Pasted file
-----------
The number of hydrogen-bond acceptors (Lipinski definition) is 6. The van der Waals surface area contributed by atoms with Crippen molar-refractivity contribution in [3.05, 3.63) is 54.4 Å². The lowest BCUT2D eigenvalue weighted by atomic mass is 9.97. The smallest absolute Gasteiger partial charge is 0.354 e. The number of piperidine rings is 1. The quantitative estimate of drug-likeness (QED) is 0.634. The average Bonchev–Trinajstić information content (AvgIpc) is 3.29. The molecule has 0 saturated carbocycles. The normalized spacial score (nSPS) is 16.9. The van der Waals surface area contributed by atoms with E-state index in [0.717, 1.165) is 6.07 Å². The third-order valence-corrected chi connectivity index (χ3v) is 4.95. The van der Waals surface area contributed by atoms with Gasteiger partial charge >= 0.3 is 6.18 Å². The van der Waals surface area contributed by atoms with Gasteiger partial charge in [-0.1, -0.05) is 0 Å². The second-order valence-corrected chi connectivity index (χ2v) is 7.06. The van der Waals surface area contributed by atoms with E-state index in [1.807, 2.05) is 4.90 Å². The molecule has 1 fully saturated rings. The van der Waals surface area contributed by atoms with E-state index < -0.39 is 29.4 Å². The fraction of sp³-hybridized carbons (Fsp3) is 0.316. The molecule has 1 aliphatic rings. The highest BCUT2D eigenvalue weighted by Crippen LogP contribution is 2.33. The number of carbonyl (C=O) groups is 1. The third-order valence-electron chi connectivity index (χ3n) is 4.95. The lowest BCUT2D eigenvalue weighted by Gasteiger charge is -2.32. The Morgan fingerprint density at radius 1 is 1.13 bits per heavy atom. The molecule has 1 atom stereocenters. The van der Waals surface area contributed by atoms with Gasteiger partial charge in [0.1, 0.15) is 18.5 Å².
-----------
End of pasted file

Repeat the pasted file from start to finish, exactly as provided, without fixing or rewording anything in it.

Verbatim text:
The number of hydrogen-bond acceptors (Lipinski definition) is 6. The van der Waals surface area contributed by atoms with Crippen molar-refractivity contribution in [3.05, 3.63) is 54.4 Å². The lowest BCUT2D eigenvalue weighted by atomic mass is 9.97. The smallest absolute Gasteiger partial charge is 0.354 e. The number of piperidine rings is 1. The quantitative estimate of drug-likeness (QED) is 0.634. The average Bonchev–Trinajstić information content (AvgIpc) is 3.29. The molecule has 0 saturated carbocycles. The normalized spacial score (nSPS) is 16.9. The van der Waals surface area contributed by atoms with E-state index in [0.717, 1.165) is 6.07 Å². The third-order valence-corrected chi connectivity index (χ3v) is 4.95. The van der Waals surface area contributed by atoms with Gasteiger partial charge >= 0.3 is 6.18 Å². The van der Waals surface area contributed by atoms with Gasteiger partial charge in [-0.1, -0.05) is 0 Å². The second-order valence-corrected chi connectivity index (χ2v) is 7.06. The van der Waals surface area contributed by atoms with E-state index in [1.807, 2.05) is 4.90 Å². The molecule has 1 fully saturated rings. The van der Waals surface area contributed by atoms with E-state index < -0.39 is 29.4 Å². The fraction of sp³-hybridized carbons (Fsp3) is 0.316. The molecule has 1 aliphatic rings. The highest BCUT2D eigenvalue weighted by Crippen LogP contribution is 2.33. The number of carbonyl (C=O) groups is 1. The third-order valence-electron chi connectivity index (χ3n) is 4.95. The lowest BCUT2D eigenvalue weighted by Gasteiger charge is -2.32. The Morgan fingerprint density at radius 1 is 1.13 bits per heavy atom. The molecule has 1 atom stereocenters. The van der Waals surface area contributed by atoms with Gasteiger partial charge in [0.1, 0.15) is 18.5 Å².